|Publication number||US3705430 A|
|Publication date||Dec 12, 1972|
|Filing date||May 21, 1971|
|Priority date||May 21, 1971|
|Publication number||US 3705430 A, US 3705430A, US-A-3705430, US3705430 A, US3705430A|
|Inventors||Ziaylek Theodore Jr|
|Original Assignee||Ziaylek Theodore Jun|
|Export Citation||BiBTeX, EndNote, RefMan|
|Patent Citations (4), Referenced by (24), Classifications (6)|
|External Links: USPTO, USPTO Assignment, Espacenet|
United States Patent Ziaylek, Jr.
[451 Dec. 12, 1972  MINIATURIZED FORCIBLE ENTRY TOOL 721 ,lnventor: Theodore Ziaylek, Jr., PO. Box
292, Yardley, Pa. 19068 22 Filed: May21,l971
21 Appl. No.: 145,645
Primary Examiner-Robert C. Riordon Assistant Examiner-Roscoe V. Parker, Jr. Attorney-Sperry and Zoda tually opposite from each other along a line extending generally normal to both the extension of the shaft and that of the spike. The wedge and wrench portions consist of approximately equal masses so that when an impact is applied to an object by the spike portion, any lateral turning moment about the spike is minimized.
The wrench is formed as an extension of the wedge portion and presents an areuate upper surface extending between the two so that when the wedge is used, a greater fulcrum distance is provided than heretofore known. Furthermore, in using the wrench portion, both the shank portion'and the wedge may be utilized as a dual handle system for applying additional torque to a hose coupling and the like. The shankmay be 5 Claims, 4 Drawing Figures PATENTE D 12 I973 3. 705,430
, I N VENTOR I 71/500025 Zane/4J2.
ATTORNEYS 1 I MINIATURIZEI) FORCIBLE ENTRY TOOL BACKGROUND OF THE INVENTION order to gain access to a fire or to rescue a trapped person fromsrnoke'suffocation. A fire fighter'might also use a forcible entry tool to open a portion of a wall in order to determine the extent to which a-fire 'has spread. The same fire fighter may have to close a gas cock or connect two fire hose segments; I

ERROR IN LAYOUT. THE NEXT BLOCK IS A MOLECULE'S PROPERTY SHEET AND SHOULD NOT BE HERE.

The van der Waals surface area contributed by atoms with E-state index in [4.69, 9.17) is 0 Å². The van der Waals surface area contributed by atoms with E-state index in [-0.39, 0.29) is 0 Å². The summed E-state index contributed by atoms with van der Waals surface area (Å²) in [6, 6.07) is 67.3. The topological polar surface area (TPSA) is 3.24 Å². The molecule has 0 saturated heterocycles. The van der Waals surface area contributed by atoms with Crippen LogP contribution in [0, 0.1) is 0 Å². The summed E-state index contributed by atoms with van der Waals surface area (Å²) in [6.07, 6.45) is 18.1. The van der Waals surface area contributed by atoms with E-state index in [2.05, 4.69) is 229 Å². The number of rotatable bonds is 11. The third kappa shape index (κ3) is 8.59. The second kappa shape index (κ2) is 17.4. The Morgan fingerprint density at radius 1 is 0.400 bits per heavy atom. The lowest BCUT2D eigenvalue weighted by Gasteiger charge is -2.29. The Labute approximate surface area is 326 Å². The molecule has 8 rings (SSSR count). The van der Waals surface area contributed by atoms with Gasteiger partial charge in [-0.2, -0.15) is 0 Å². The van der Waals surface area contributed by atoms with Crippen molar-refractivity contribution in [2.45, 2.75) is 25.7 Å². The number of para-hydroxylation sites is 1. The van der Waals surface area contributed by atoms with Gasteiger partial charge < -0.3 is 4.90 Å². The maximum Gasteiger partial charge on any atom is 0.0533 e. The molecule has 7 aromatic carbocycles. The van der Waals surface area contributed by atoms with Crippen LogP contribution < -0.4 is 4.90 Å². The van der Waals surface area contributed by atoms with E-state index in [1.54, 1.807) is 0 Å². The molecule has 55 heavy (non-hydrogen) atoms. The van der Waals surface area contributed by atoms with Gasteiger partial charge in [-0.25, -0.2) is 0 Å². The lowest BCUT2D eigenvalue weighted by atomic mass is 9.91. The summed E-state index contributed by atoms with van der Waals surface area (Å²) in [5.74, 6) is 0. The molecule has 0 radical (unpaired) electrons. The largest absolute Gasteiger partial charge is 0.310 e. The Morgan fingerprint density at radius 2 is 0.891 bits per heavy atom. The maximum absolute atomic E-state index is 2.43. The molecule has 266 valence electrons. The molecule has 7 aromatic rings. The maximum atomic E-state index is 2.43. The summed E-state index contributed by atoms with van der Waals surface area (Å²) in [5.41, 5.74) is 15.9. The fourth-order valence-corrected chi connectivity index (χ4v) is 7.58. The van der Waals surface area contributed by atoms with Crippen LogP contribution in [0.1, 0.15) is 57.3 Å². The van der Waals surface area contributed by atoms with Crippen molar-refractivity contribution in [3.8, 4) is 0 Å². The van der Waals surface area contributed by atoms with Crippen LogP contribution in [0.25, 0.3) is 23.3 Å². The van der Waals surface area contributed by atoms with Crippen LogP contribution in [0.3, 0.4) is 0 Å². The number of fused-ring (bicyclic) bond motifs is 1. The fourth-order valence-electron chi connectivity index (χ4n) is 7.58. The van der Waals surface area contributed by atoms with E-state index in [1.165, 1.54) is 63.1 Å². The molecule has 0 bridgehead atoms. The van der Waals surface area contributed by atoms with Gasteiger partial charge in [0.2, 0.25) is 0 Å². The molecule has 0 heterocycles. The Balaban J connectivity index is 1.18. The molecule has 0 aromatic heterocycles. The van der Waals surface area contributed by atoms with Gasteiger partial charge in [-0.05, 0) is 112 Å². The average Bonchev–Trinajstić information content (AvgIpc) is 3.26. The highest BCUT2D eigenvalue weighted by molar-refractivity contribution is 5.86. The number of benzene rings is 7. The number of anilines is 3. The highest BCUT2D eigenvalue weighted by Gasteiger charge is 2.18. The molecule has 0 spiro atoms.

Clearly, the physical characteristics and configurations of structures to be entered and fittings to be coupled may vary. considerably; This, then, raises the requirement that the fire fighter or rescue worker utilize a wide variety of different types of tools during the course of a single occurance, in order to perform all the various necessary operations involved.
Heretofore, forcible entry tools have been large and cumbersome presenting significant problems with respect to the requirement of having the proper tool where and when it is needed. The fire fighter or rescue worker isgenerally physically unable to carry all the tools he may require through the various situations he may encounter. Furthermore, such a proliferation of tools would hamper his progress and balance in meeting emergency situations requiring a great degree of manual dexterity.
If, for the above reasons, the rescuer does not have thenecessary tool to meet a certain emergency situation, he either has to wait .for someone else to bring him the proper tool for the task confronting him, or he must waste valuable time in obtaining the tool himself from some supply area.
One approach. to the problem is to provide extra men for carrying the tools, but such extra men are not always available.